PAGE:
3:40 PM EST There are some lines of questioning that deserve to be highlighted because representatives actually raised critical issues that the Justice Department is responsible for creating and exacerbating. Or, these issues are ones where the Justice Department has the complete ability to take action and hasn’t. I’ll probably put up a post. But, I’m wrapping up coverage here. Thanks for following updates.
3:00 PM EST Rep. Steve Cohen talked about ability of the president to pardon individuals guilty of non-violent drug offenses. He launched into an excellent rant fiercely condemning the Justice Department for waging a War on Drugs that jails people for using drugs. He cited how 52% of public approves of marijuana use now and then said fighting this war is enriching the Mexican drug cartels.
2:55 PM EST Rep. Darrell Issa naturally puts on a good show. Plays a recording of Tom Perez. Attempts a line of questioning and tries to get away with mischaracterizing Holder’s testimony. Rep. Sheila Jackson-Lee becomes infuriated and tries to stop the playing of the recording. She doesn’t appear to have that power. Fine theatrics, which is the least you can ask for from these hearings.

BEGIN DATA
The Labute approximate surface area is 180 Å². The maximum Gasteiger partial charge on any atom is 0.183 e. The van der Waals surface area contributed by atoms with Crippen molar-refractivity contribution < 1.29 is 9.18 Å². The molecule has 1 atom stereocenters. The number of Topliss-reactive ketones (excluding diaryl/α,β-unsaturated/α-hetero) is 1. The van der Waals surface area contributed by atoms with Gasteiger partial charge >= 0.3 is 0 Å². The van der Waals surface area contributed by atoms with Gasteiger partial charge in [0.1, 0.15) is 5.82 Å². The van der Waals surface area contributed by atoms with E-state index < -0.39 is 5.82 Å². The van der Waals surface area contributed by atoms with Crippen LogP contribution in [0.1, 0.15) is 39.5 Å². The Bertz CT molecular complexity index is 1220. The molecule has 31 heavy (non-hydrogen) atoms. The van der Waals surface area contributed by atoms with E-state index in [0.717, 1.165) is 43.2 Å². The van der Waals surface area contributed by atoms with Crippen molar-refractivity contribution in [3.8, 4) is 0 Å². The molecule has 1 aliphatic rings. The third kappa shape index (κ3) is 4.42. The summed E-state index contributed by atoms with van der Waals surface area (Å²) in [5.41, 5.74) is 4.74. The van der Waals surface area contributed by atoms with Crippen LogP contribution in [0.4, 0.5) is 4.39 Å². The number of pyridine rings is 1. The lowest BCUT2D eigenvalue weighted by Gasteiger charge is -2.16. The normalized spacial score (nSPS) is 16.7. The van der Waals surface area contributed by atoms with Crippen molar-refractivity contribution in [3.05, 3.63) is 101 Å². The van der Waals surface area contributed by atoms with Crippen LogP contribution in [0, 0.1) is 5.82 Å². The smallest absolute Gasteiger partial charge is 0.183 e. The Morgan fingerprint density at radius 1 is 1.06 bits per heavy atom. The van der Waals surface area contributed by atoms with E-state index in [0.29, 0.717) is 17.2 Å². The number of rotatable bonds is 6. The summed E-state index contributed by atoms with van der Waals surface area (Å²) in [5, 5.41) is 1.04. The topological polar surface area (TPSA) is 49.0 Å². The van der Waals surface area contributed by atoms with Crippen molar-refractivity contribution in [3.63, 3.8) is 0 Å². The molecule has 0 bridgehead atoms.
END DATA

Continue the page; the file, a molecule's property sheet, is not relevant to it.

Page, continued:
2:43 PM EST Holder cautions against calling deputy attorney general, Jim Cole, who signed off on seizure of AP phone records, to testify before House Judiciary Committee because he is overseeing an “ongoing investigation.” So, nobody in Justice Department has to answer for decisions around records seizure right now. That’s what it seems.
2:40 PM ESTRep. Spencer Bachus pressed Holder on whether he memorialized when he recused himself. No memo or email was written. Rep. Zoe Lofgren strongly argued that damage had been done to impair freedom of the press as relationships with confidential sources had been chilled.